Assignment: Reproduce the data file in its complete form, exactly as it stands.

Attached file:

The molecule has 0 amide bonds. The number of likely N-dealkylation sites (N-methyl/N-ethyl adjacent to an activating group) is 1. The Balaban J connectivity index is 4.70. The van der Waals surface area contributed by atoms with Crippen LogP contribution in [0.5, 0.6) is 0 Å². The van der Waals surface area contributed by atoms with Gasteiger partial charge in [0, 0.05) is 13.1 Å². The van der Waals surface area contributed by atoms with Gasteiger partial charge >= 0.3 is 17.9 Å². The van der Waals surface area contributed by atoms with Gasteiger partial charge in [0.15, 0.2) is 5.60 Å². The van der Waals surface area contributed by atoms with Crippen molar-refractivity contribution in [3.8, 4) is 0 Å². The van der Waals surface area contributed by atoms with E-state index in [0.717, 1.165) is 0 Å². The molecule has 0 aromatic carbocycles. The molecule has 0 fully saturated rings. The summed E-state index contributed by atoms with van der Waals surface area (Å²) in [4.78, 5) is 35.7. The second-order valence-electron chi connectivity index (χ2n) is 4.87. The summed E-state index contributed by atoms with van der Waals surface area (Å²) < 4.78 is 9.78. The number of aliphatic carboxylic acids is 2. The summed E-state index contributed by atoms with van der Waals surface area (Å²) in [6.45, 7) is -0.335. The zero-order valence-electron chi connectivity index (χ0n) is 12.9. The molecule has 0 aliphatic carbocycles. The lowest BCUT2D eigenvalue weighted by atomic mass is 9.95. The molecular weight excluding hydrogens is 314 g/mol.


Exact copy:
The molecule has 0 amide bonds. The number of likely N-dealkylation sites (N-methyl/N-ethyl adjacent to an activating group) is 1. The Balaban J connectivity index is 4.70. The van der Waals surface area contributed by atoms with Crippen LogP contribution in [0.5, 0.6) is 0 Å². The van der Waals surface area contributed by atoms with Gasteiger partial charge in [0, 0.05) is 13.1 Å². The van der Waals surface area contributed by atoms with Gasteiger partial charge >= 0.3 is 17.9 Å². The van der Waals surface area contributed by atoms with Gasteiger partial charge in [0.15, 0.2) is 5.60 Å². The van der Waals surface area contributed by atoms with Crippen molar-refractivity contribution in [3.8, 4) is 0 Å². The van der Waals surface area contributed by atoms with E-state index in [0.717, 1.165) is 0 Å². The molecule has 0 aromatic carbocycles. The molecule has 0 fully saturated rings. The summed E-state index contributed by atoms with van der Waals surface area (Å²) in [4.78, 5) is 35.7. The second-order valence-electron chi connectivity index (χ2n) is 4.87. The summed E-state index contributed by atoms with van der Waals surface area (Å²) < 4.78 is 9.78. The number of aliphatic carboxylic acids is 2. The summed E-state index contributed by atoms with van der Waals surface area (Å²) in [6.45, 7) is -0.335. The zero-order valence-electron chi connectivity index (χ0n) is 12.9. The molecule has 0 aliphatic carbocycles. The lowest BCUT2D eigenvalue weighted by atomic mass is 9.95. The molecular weight excluding hydrogens is 314 g/mol.